Some English learners are lagging behind Schools & Kids, posted by Editor, Mountain View Voice Online, on Jan 31, 2011 at 2:48 pm
A growing number of elementary and middle school students are learning to speak English in Mountain View schools, although one subset within the English-learning population is lagging, local education officials say.
Read the full story here Web Link posted Monday, January 31, 2011, 8:00 AM
Posted by VD, a resident of the Waverly Park neighborhood, on Jan 31, 2011 at 2:48 pm
"Latin American immigrants living in Mountain View are not as well equipped to help their children learn the new language as other families within the English-learning population -- especially European families, who are often college educated and drawn to the area by the promise of high tech jobs."
And these Latin American immigrants are drawn to the area by the promise of ............?
Posted by Observer, a resident of the Old Mountain View neighborhood, on Jan 31, 2011 at 5:56 pm
So many problems with this article--mainly some serious PC editing going on.
Any idiot could figure out that the majority of these families of failing children are from Mexico. How? Just ask them, or ask around if you are afraid to. But The Voice calls them Latin American? That's a slur against an entire continent. Why not just call them North American uneducated and socio-economically disadvanaged Spanish-speaking, mostly-illegal residents of Mountain View?
Also decide on how your are going to use such terms as Latino or Hispanic, because I can guarantee you both are pretty broad terms, although Latino is definitely a better fit here.
Another thing. Ms. Rodgers' parents were from Europe, so pick another brush to paint a comparison with. She is part of the very same ethnic group she use to illustrate the acheivement gap. Wow, that's a convenient omission. How tough would it have been to ask her, "Gee, and where were your parents from Ms. Rodgers?"
What is this paper so afraid of other than the truth??
Posted by mvparent, a resident of the Monta Loma neighborhood, on Jan 31, 2011 at 10:17 pm
What about summer school, an extended school day and other educational strategies to improve the outcomes of low-income students? Schools that are held up as models of success with low-income students have longer school days and longer school years as part of their approach.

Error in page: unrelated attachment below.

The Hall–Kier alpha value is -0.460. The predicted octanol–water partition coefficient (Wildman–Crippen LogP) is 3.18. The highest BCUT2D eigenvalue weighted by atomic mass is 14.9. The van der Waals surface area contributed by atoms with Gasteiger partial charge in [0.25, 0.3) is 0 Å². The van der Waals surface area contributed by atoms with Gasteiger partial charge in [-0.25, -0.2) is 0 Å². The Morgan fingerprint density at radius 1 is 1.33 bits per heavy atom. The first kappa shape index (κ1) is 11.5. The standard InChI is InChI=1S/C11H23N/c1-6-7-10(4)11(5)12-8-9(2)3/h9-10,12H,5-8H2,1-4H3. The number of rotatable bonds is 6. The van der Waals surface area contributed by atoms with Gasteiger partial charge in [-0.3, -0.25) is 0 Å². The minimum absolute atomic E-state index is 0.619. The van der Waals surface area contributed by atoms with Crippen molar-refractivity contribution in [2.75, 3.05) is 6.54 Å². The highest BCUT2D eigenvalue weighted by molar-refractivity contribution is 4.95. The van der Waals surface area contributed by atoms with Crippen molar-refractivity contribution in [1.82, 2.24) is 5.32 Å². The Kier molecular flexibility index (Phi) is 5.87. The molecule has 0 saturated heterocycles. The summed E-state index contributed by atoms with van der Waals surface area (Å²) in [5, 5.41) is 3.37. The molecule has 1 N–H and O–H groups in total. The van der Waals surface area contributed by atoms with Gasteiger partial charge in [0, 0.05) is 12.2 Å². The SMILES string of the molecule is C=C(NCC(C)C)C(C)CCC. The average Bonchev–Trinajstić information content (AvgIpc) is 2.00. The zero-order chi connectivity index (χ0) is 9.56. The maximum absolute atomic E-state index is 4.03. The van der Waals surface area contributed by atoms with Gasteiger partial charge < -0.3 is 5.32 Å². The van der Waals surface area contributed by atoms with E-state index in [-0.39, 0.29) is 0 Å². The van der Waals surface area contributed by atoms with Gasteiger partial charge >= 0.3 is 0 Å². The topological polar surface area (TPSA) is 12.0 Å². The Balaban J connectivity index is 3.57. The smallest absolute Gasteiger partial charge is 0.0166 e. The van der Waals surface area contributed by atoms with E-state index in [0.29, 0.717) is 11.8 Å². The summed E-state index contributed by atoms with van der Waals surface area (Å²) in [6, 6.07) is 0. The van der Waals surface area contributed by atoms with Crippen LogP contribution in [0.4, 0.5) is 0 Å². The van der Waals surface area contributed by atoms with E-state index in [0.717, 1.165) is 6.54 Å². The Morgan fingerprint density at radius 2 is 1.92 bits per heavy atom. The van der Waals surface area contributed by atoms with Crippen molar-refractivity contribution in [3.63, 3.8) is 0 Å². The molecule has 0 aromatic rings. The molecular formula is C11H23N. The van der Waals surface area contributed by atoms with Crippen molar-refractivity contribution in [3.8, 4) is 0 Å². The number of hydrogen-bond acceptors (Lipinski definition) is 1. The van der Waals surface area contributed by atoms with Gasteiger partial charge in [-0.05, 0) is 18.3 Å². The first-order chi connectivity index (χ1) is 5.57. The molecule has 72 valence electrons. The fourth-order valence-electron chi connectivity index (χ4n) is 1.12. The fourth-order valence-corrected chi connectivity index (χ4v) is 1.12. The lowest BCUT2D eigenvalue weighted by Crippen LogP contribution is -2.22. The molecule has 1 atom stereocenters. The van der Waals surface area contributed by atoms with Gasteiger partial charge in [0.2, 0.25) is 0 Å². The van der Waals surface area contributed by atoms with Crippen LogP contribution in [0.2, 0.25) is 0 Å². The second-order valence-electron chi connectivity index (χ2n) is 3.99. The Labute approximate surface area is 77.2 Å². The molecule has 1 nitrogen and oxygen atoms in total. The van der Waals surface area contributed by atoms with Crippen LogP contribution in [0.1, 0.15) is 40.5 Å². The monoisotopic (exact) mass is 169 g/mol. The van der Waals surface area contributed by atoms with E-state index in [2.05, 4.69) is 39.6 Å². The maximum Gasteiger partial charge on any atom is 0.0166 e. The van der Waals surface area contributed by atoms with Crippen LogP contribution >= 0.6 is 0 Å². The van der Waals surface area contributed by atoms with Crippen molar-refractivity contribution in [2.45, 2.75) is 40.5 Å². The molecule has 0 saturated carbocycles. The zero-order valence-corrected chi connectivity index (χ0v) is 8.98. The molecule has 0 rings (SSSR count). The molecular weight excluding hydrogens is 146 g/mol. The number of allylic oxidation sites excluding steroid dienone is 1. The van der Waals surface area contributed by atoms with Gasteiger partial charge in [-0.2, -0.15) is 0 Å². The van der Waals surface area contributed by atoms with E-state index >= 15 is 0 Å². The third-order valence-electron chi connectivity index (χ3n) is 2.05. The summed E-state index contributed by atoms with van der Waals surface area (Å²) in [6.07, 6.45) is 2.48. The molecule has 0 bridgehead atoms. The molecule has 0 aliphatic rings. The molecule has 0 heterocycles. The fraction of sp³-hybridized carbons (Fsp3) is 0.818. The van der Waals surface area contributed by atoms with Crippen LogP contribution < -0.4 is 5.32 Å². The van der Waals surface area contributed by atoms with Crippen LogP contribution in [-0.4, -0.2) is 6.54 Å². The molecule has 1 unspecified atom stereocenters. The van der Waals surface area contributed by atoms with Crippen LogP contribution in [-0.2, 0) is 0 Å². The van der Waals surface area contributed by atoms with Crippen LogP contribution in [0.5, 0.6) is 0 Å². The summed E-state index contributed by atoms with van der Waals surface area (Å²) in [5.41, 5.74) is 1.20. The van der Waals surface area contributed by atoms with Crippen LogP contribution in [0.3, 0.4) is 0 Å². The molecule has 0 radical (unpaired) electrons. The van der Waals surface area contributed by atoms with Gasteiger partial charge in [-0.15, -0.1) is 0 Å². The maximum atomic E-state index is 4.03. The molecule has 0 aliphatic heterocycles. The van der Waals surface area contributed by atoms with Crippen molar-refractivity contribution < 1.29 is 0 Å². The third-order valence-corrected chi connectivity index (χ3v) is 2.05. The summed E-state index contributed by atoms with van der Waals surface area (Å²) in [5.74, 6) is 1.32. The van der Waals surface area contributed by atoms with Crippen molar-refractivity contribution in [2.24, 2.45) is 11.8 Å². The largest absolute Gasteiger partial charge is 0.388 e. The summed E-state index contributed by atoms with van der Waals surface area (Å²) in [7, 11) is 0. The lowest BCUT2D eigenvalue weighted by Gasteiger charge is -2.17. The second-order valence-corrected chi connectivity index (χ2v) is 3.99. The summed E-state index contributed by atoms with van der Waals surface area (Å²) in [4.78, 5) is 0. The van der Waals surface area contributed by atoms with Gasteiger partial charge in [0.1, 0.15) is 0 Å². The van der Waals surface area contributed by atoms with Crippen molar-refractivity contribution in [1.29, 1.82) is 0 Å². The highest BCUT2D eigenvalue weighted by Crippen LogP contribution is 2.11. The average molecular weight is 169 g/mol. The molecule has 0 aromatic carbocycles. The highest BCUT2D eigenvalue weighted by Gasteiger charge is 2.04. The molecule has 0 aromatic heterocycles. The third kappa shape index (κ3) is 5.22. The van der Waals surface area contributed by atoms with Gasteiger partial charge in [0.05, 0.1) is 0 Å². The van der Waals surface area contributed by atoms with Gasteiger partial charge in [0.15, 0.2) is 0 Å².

Better school breakfast and lunch nutrition would help too. Take a look at the horrible food, full of sugar and fats. that is given to the kids from the poorest families every morning and noon as part of the free breakfast/lunch program.
Is there an analysis of academic performance comparing low-income Latino students with higher-income Latino students in the district? Comparing low-income Latino students with all other low-income students?
How much of the issue is poverty vs language learning is critical to analyze in order to figure out the appropriate responses and interventions.
Posted by Dominick, a resident of the Waverly Park neighborhood, on Jan 31, 2011 at 11:08 pm
I was a first generation child who of my two parents, one was illiterate and the other had only 2 years of schooling. But we did not speak our parent's home language at home we spoke English.
While in Grade school we had two sisters who were just off the boat from Italy. Our teacher told us their names and went back to our lesson. Those two sisters within a month were speaking English.
The problem with the mexican children,I see in public with their parents,is they speak spanish only. As long as the parents cling to spanish their children are doomed to be non-English speaking when they enter our school. We should teach the parents English so they can communicate in the language of the land.
Funny, the TV programs do not have spanish sub-titles but the mexican children seem to understand what's going on on the screen